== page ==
For years to come, analysts and historians will be unpacking the many major events of 2020 and how these events will impact the future. It seemed as if every week, news stories were filled with more drama than we could handle. As we are easing into a new year, 2021 seems to be turning a corner for the better with the rollout of COVID-19 vaccines. However, towards the end of January 2021, the United Nations Food and Agricultural Organization (FAO) announced that East Africa was once again under the imminent threat of massive locust invasions.
Last year, the Horn of Africa experienced one of the most devastating locust outbreaks ever. Cyclone Mekunu hit land in the Arabian Peninsula on May 25, 2018, leaving perfect conditions for locusts to spawn. It didn’t take long for large swarms to spread from the Arabian Peninsula to India and East Africa. The average size of a swarm is around 150 million insects. A swarm this size can destroy enough food to feed 35,000 people in a single day and multiply 20 times in just a short time. Aided by winds, the swarm can travel up to 100 miles in a single day. The fast flying insects are hard to control during the day as it is simply unsafe to approach the swarm. The unique circumstances of COVID-19 made it even more difficult to control the spread of the swarms and much of the Horn of Africa was placed in a state of emergency because of food instability.
By October of 2020, the Arabian Peninsula, India, and parts of East Africa saw a decline in the swarms thanks in part to the use of drones. Using drones, the movements of the swarms were easier to track so pesticides could be applied offensively and defensively. Then, on November 22, 2020, Cyclone Gati became the first ever hurricane to make landfall in Somalia. The excess rainfall once again set the perfect conditions for locust breeding grounds. The FAO is concerned that the already devastated Horn of Africa will not be able to survive another massive outbreak. While drones have helped track the swarms, applying treatments has been regulated to a minimum number of planes.
The drones could only be used during the day when the locust are most active. This prevents the drones from getting close enough to the swarms to also be used as an inexpensive way to spray treatments. Ethiopia has 5 planes and Kenya has 6 planes that are being used to drop pesticides over swarms. Kenya has stated that they would need at least 20 planes to be effective. The planes are expensive and much of the chemicals being spread are wasted because of the necessary altitude of the plane. But an agricultural drone company based out of Guangzhou, Guangdong, China thinks they have the answer to East Africa’s locust problem.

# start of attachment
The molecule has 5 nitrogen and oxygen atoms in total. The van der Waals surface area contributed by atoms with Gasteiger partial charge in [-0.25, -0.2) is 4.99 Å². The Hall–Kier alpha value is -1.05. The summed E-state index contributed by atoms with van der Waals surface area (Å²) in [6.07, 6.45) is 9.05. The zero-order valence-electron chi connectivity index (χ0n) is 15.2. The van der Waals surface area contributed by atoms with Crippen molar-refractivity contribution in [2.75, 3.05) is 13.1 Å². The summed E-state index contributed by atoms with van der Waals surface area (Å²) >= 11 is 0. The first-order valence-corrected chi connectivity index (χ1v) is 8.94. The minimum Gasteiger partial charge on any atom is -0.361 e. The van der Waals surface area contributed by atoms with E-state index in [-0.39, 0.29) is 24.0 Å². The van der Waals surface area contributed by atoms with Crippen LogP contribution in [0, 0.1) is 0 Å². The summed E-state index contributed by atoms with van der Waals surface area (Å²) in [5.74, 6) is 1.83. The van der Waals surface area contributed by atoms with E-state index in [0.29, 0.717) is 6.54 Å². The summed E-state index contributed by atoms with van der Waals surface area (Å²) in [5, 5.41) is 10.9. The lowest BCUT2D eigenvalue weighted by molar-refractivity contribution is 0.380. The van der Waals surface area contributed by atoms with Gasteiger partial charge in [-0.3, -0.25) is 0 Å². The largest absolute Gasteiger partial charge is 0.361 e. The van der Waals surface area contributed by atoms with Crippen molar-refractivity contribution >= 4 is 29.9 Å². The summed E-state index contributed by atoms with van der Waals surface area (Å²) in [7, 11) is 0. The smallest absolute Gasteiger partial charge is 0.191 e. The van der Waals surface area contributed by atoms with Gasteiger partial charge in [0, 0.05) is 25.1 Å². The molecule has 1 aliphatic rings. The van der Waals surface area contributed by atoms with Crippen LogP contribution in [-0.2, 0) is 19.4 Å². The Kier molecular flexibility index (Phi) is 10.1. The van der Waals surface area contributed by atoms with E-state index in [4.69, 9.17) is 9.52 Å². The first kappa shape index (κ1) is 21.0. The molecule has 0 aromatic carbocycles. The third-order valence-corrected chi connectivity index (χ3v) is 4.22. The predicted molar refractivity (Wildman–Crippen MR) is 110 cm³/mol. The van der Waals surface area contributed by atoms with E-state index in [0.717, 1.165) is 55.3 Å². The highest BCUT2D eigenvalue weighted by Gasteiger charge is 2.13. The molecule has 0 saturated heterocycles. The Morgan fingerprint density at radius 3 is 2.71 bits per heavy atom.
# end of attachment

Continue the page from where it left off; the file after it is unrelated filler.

Founded in 2007 by Bin Peng, XAG’s mission is “to build the infrastructure of agriculture for the next 100 years, that will provide the world with sufficient, diversified, and safe food.” XAG has a range of agricultural drones that apply treatments, plant seeds, and monitor the health of crops with extreme precision. XAG’s XPlanet UAS is their ultimate agricultural drone. Flight plans can be uploaded to the drones and missions will be carried out autonomously with four-dimensional obstacle avoidance. The XPlanet only needs 15 minutes to charge and has a payload capacity for 16 liters of liquid or granular treatments. The treatments are applied by rotary, high speed air-flow sprayers that provide ultra-low-volume precision applications. Targets are met while costs are minimized.
But as XAG has pointed out, the fact that their drones can be operated at night makes them particularly useful in combatting locust populations. Recently Fraser Zhang, the owner of Sunagri Investment Zambia and XAG’s representative in Africa, put on a demonstration for the Ministry of Agriculture and Zambia Disaster Management and Mitigation Unit (DMMU) highlighting how XAG’s drones could be the tools needed to prevent a global hunger crisis. “During daytime, the locust swarms spread out over an extremely large area and stay mobile in the air for long periods,” Zhang said. “Their dynamic movement makes them much more difficult to be contained. But at night, what we would aim for are static objects which can be accurately sprayed.”
In his presentation, Zhang explained that the first step would be to once again use drones to track the movements of the swarms during the day. The data collected would be turned into maps that would predict where swarms will move on to. The predictive maps would show officials where to concentrate locust prevention measures. The same data collected by the drone during the day would be used to locate current swarms for treatment. Once the sun sets and the locusts have settled on the ground and in branches of trees, the drones can be used to spray the resting swarms with pesticides. The maps gathered by the drones during the day would be used to create an autonomous flight plan for the drones to treat the swarm at night. The drone can fly at an altitude that would not disturb the swarm while spraying chemicals precisely to prevent the swarm from moving on, reproducing, and wreaking further havoc.
Zhang went on to state that “It is anticipated that the mature swarms have already laid eggs at this point, which will hatch and lead to a new wave of invasions in coming months.” The FAO realizes that East Africa is at a critical tipping point, and to prevent a hunger catastrophe a solution to invasive locusts must be met. The FAO predicts that it will take $138 million to contain the plague. So far $52 million has been raised with the majority donation of $10 million coming from the Bill and Melinda Gates Foundation. With Zhang’s plan to use drones to battle this plague not only will Africa have a chance at defeating the locusts, but they will be able to do so with precision and minimal financial burden.